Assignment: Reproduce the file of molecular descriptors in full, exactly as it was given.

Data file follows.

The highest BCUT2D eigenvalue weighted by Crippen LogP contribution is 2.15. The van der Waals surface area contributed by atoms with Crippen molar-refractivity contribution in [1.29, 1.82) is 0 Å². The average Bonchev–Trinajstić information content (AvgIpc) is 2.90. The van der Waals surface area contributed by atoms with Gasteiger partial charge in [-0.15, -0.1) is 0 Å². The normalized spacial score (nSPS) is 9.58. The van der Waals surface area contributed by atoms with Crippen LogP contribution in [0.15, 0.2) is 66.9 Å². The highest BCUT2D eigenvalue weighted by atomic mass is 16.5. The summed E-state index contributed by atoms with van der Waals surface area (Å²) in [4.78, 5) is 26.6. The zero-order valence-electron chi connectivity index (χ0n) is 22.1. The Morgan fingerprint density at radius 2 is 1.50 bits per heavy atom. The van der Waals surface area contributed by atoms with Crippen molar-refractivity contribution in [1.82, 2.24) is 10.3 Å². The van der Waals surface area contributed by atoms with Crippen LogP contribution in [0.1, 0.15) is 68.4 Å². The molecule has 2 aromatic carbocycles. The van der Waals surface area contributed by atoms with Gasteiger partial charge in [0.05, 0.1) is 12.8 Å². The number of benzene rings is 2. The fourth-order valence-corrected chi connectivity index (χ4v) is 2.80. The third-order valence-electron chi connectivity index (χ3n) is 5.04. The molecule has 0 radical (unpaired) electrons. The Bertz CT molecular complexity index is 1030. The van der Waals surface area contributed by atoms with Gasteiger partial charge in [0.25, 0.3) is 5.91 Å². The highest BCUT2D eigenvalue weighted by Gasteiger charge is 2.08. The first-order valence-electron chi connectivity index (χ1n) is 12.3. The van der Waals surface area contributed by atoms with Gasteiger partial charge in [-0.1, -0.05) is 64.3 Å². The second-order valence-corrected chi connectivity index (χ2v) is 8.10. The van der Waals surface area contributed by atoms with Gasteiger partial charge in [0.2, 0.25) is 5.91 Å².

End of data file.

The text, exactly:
The highest BCUT2D eigenvalue weighted by Crippen LogP contribution is 2.15. The van der Waals surface area contributed by atoms with Crippen molar-refractivity contribution in [1.29, 1.82) is 0 Å². The average Bonchev–Trinajstić information content (AvgIpc) is 2.90. The van der Waals surface area contributed by atoms with Gasteiger partial charge in [-0.15, -0.1) is 0 Å². The normalized spacial score (nSPS) is 9.58. The van der Waals surface area contributed by atoms with Crippen LogP contribution in [0.15, 0.2) is 66.9 Å². The highest BCUT2D eigenvalue weighted by atomic mass is 16.5. The summed E-state index contributed by atoms with van der Waals surface area (Å²) in [4.78, 5) is 26.6. The zero-order valence-electron chi connectivity index (χ0n) is 22.1. The Morgan fingerprint density at radius 2 is 1.50 bits per heavy atom. The van der Waals surface area contributed by atoms with Crippen molar-refractivity contribution in [1.82, 2.24) is 10.3 Å². The van der Waals surface area contributed by atoms with Crippen LogP contribution in [0.1, 0.15) is 68.4 Å². The molecule has 2 aromatic carbocycles. The van der Waals surface area contributed by atoms with Gasteiger partial charge in [0.05, 0.1) is 12.8 Å². The number of benzene rings is 2. The fourth-order valence-corrected chi connectivity index (χ4v) is 2.80. The third-order valence-electron chi connectivity index (χ3n) is 5.04. The molecule has 0 radical (unpaired) electrons. The Bertz CT molecular complexity index is 1030. The van der Waals surface area contributed by atoms with Gasteiger partial charge in [0.25, 0.3) is 5.91 Å². The highest BCUT2D eigenvalue weighted by Gasteiger charge is 2.08. The first-order valence-electron chi connectivity index (χ1n) is 12.3. The van der Waals surface area contributed by atoms with Gasteiger partial charge in [-0.1, -0.05) is 64.3 Å². The second-order valence-corrected chi connectivity index (χ2v) is 8.10. The van der Waals surface area contributed by atoms with Gasteiger partial charge in [0.2, 0.25) is 5.91 Å².